Under anaerobic conditions, Clostridium perfringens multiplies and produces alpha-toxin and other toxins, resulting in the rapid destruction of tissue carbohydrates with the production of gas in decaying tissues, particularly muscle. The affected tissue is foul-smelling.

Yeast-like smell

The colonies of Candida albicans have a distinctive yeast smell.

It smells like soil

Certain cyanobacteria and actinomycetes synthesize geosmin, a volatile chemical reminiscent of potting soil.

Rotten Fish like Smell

Proteus mirabilis produces a very distinct fishy odor. On Salmonella-Shigella (SS) agar, Proteus usually smells like “rotten cooked fish.”

Sweet grape-like scent

Pseudomonas aeruginosa produces a sweet grape-like scent, so wound dressings and agar plates are often sniffed for organism identification. Pseudomonas aeruginosa can famously generate a “grape juice” smell in infected burn patients (3). Cultures of Pseudomonas have a distinctive smell due to the production of 2-aminoacetophenone.

Ammoniacal smell

Woman infected with Gardnerella complaints of a grey, offensive, fishy ammoniacal smell. The fishy ammoniacal smell becomes more intense after adding a few drops of 10% potassium hydroxide. Burkholderia pseudomallei cultures also give off an ammoniacal odor.

Bleach-like odor

Eikenella corrodens, a gram-negative rod responsible for wound infections, gives a bleach-like odor when grown in Blood Agar or Chocolate Agar.

Caramel odor

Streptococcus milleri produces diacetyl (caramel odor). The detection of diacetyl (caramel odor) can be used in the presumptive identification of the “Streptococcus milleri” group (4).

Frequently Asked Questions

  1. What kind of bacteria is present in a pond with black water that smells like rotten eggs?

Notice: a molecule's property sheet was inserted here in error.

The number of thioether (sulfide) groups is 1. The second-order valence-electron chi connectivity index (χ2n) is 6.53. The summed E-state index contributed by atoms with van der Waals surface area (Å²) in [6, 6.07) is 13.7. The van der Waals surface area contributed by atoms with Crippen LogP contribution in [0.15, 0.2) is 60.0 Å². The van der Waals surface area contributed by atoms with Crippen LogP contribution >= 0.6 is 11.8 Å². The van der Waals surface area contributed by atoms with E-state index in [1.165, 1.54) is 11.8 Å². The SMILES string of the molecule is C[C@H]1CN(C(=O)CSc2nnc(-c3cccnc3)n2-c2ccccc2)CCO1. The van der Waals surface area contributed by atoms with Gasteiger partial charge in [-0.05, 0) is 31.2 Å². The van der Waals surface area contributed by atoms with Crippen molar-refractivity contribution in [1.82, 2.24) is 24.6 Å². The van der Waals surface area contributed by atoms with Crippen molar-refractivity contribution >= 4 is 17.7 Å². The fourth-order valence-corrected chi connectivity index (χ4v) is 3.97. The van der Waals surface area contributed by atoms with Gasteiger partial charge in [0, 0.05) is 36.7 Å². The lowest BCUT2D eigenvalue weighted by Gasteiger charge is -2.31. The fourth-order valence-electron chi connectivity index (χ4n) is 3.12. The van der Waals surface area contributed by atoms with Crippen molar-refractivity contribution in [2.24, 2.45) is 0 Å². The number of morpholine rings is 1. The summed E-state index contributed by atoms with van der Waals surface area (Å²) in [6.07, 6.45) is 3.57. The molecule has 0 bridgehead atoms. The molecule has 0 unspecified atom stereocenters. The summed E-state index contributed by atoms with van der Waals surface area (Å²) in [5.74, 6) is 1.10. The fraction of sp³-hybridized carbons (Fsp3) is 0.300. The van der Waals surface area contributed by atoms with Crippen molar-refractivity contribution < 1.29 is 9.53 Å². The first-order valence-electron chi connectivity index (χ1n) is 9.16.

Further Reading and references

  1. Sniffing Bacterial Cultures on Agar Plates: a Useful Tool or a Safety Hazard?
  2. Brucellosis from sniffing bacteriological cultures
  3. A Microbe By Any Other Name Would Smell As Sweet
  4. Detection of diacetyl (caramel odor) in presumptive identification of the “Streptococcus milleri” group

Acharya Tankeshwar

Hello, thank you for visiting my blog. I am Tankeshwar Acharya. Blogging is my passion. As an asst. professor, I am teaching microbiology and immunology to medical and nursing students at PAHS, Nepal. I have been working as a microbiologist at Patan hospital for more than 10 years.

5 thoughts on “Microbes with Good and Bad Smell

  1. Dear Dr Tankeshwar,

    Can I contact you via your email about some interesting projects we can collaborate on? I am on gunturu.revathi@aku.edu. I am a microbiologist working in Kenya, East Africa.
    Revathi

  2. You should add Clostridium difficile to your list. Most people working in hospitals and nursing homes are unfortunately familiar with this highly unpleasant odor emitted. To illustrate the potential of using smell as a diagnostic tool, a trained beagle detected C diff stool samples and patients themselves with surprising accuracy. https://www.ncbi.nlm.nih.gov/pmc/articles/PMC3675697/

  3. Hello Dr Acharya,
    Do you know if bacteria on the surface of fish coats can also give out odor? I have caught a Mulloway fish species (Jewfish) with a very pleasant distinct smell. I believe this may be from the slime coat which can collect bacteria overtime before they shed? No other fish species smells this way. Any information would be most appreciated. Thank you so much for your time.